Tough Luck is out now.
According to their Facebook page, Brooklyn punks Fat Heaven love, and I quote, “Dogs, 40s, and Rock n’ Roll.” Sounds about right. Their three chord, breakneck, and distorted glory reeks, in a good way, of the carefree and rather feckless cacophony and drive of the Descendents and the Vandals. Perhaps with a lovely pinch of 90’s punk revival for good measure in the chunkier riffs. These are mostly songs that profess a wonderfully nostalgic desire to live in the moment, and generally have a fucking good time.
We spoke to the trio about the stories behind each track on the album. They did not disappoint.
We wanted the first track on the record to set the tone. A song amphetamines seemed adequate. The first demo was written on adderall over the course of a night and the result was pretty similar to the one heard on the record. When we started playing it live we added in the intro guitar build up to kinda simulate the feeling of an amphetamine kicking in. We start most our live sets with this song too.
This track was originally written in a slower, swing kinda feel, going for that Social Distortion ‘cow punk’ vibe. Eventually, it was revised into a faster, and more straight forward track. It might have turned into our most straight forward punk song on the album. Lyrically, the song was written in a cynical place. The future wasn’t looking to bright and it seemed like nothing could really turn that around. Things are better, but we’ll see.
3. Bowling for Bones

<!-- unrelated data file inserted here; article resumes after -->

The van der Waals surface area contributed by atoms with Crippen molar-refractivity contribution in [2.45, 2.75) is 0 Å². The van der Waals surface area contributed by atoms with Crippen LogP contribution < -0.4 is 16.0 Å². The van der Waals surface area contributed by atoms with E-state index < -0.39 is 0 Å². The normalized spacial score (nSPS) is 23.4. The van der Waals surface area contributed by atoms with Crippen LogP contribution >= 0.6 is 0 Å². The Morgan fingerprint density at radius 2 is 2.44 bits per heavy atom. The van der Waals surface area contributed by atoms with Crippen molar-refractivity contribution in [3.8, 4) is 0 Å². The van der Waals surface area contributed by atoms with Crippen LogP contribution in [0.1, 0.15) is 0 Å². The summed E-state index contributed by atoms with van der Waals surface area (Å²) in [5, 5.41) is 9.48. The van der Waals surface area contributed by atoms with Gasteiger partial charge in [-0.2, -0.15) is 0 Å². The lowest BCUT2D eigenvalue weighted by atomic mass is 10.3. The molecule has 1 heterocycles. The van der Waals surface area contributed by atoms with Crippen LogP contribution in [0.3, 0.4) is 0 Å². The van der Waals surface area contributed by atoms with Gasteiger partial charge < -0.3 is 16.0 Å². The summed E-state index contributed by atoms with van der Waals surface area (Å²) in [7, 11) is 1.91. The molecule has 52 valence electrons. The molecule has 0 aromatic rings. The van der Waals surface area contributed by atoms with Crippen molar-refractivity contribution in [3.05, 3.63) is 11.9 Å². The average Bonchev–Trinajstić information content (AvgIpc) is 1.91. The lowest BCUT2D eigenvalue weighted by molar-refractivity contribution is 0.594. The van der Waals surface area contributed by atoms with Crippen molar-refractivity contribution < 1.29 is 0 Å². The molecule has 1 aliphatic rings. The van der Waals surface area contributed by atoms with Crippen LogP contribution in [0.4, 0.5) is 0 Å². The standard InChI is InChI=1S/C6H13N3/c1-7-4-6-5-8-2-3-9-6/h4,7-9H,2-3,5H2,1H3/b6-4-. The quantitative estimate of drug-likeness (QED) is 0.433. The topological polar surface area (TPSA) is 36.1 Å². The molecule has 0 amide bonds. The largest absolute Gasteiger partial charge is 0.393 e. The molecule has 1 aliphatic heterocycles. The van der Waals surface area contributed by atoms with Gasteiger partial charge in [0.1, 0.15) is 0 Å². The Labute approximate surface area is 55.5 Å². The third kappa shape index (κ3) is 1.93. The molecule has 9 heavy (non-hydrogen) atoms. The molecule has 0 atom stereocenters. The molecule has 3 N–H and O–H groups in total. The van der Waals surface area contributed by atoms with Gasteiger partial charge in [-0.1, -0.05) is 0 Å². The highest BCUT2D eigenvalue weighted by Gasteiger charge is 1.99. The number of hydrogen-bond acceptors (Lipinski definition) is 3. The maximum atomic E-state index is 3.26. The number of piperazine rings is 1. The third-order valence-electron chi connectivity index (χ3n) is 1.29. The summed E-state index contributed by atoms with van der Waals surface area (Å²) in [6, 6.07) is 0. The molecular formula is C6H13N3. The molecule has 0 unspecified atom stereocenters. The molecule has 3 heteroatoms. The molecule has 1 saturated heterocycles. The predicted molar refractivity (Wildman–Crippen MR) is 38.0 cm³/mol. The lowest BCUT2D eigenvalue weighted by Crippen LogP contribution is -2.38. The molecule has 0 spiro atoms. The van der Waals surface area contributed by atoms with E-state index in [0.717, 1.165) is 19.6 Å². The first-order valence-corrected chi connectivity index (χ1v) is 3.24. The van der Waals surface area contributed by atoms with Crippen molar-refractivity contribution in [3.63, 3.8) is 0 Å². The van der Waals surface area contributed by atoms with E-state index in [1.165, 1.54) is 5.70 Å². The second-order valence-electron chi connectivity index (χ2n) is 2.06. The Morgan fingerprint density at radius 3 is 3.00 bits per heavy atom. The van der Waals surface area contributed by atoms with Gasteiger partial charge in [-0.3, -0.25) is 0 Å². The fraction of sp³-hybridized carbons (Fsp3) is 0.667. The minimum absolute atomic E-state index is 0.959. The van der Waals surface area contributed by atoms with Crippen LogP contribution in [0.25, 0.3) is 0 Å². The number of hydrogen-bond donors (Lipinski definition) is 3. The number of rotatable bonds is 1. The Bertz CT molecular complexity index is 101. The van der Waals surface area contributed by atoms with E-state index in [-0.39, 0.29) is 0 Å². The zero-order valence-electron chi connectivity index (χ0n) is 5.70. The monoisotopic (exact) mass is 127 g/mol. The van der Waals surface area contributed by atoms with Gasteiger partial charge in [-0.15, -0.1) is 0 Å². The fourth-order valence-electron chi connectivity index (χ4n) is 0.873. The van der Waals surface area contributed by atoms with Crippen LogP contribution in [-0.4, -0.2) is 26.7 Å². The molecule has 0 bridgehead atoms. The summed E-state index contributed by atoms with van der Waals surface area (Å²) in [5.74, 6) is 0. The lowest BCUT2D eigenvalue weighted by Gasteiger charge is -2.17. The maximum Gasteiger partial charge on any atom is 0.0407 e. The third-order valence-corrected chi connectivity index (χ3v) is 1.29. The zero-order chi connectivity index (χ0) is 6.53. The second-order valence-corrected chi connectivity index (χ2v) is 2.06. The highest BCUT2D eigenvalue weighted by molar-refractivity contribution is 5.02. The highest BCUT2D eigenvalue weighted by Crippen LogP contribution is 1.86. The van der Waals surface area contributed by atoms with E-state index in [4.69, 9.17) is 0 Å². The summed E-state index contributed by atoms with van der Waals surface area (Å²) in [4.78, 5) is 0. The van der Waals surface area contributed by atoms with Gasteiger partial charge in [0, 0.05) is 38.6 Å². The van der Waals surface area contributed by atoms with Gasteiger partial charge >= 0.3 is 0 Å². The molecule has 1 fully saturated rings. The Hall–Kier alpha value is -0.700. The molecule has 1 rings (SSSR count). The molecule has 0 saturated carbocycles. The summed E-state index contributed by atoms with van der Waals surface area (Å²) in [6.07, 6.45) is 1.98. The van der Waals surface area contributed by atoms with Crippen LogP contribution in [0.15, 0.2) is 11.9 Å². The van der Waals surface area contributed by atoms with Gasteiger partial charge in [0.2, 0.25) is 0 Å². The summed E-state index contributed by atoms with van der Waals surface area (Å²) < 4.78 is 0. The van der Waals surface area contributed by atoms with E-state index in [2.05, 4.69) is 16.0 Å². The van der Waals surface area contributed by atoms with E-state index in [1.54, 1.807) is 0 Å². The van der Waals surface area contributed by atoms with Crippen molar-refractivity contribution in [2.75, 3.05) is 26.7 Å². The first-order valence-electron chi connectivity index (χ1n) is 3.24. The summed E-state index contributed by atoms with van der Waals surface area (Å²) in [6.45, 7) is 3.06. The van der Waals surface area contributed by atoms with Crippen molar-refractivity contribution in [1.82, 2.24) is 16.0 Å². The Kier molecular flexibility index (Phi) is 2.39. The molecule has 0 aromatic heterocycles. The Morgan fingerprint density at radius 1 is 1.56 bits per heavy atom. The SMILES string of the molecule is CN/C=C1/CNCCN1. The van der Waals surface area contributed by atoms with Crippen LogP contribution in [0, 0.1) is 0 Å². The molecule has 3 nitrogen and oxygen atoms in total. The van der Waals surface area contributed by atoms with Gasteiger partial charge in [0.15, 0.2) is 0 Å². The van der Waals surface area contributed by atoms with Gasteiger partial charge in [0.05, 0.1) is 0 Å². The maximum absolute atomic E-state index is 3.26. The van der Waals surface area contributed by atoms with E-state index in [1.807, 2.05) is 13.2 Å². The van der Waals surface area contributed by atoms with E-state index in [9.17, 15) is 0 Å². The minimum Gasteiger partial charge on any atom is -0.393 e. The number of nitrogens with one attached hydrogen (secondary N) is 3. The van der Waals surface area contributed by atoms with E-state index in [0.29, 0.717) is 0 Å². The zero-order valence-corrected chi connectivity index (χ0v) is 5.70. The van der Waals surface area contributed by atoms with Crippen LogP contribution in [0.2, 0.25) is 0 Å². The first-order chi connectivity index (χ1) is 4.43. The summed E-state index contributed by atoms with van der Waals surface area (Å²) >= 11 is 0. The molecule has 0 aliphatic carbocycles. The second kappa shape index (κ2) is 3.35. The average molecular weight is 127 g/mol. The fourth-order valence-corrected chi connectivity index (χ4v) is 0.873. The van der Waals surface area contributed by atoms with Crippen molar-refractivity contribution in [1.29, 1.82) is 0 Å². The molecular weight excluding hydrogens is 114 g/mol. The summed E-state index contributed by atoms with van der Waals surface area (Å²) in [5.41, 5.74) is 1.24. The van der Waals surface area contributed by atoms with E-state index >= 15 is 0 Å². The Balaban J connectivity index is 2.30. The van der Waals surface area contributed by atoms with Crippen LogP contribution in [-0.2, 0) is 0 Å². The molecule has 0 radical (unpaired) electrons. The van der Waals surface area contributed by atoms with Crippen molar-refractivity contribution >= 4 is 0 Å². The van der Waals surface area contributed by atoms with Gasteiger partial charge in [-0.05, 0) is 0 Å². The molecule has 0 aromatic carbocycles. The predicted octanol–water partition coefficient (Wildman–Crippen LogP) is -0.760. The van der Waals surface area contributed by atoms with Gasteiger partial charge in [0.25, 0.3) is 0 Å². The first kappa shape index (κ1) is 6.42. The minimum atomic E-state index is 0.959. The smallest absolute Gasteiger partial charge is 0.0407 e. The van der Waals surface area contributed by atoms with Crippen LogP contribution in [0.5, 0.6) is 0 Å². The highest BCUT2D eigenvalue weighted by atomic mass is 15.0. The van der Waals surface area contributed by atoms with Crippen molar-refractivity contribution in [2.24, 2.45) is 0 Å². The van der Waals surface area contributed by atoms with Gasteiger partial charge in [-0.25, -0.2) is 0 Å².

This song was written in about a half hour. Maybe thats why its a minute long. Anyway this was done initially on an acoustic guitar and was purposely supposed to be a bit goofy. Despite the fact its not a serious song, its actually influenced by some serious subject matter, more specifically the documentary Bowling for Columbine. There’s something weird about mixing games and murder. Anyway, when we started playing it as a full band I remember Gayla trying to figure out the drum part while listening to Transgender Dysphoria Blues by Against Me! On the record you can definitely hear some similarities in the drum part.
4. In My Head
“In My Head” is another song that was demo’d in a really different feel. Actually it was written was before Fat Heaven was a thing. That original version was super over the top. It was slower with like a huge 80s snare and claps in the chorus, and the verses had these clean unnecessary guitar riffs. Just so many stupid layers and nonsense. However, the chorus was always catchy. Like the rest of our tracks, we realized if it was faster, with less frivolous shit going on it would probably be better. This is the result.
5. Control The State
If any song on this album has an actual message about our society this is probably it. Written in the wake of constant police brutality, the prevalence of racism, and the political confusion in our country, the lyrics wrote themselves. It feels like there is nothing we can do about it. Protesting doesn’t work. Violence especially doesn’t work. Neo-fascists are shutting down venues because they think these places are breeding grounds for progressive thought. Well they aren’t wrong, but they certainly aren’t welcomed at our shows. America is weird.
6. Christ on a Cracker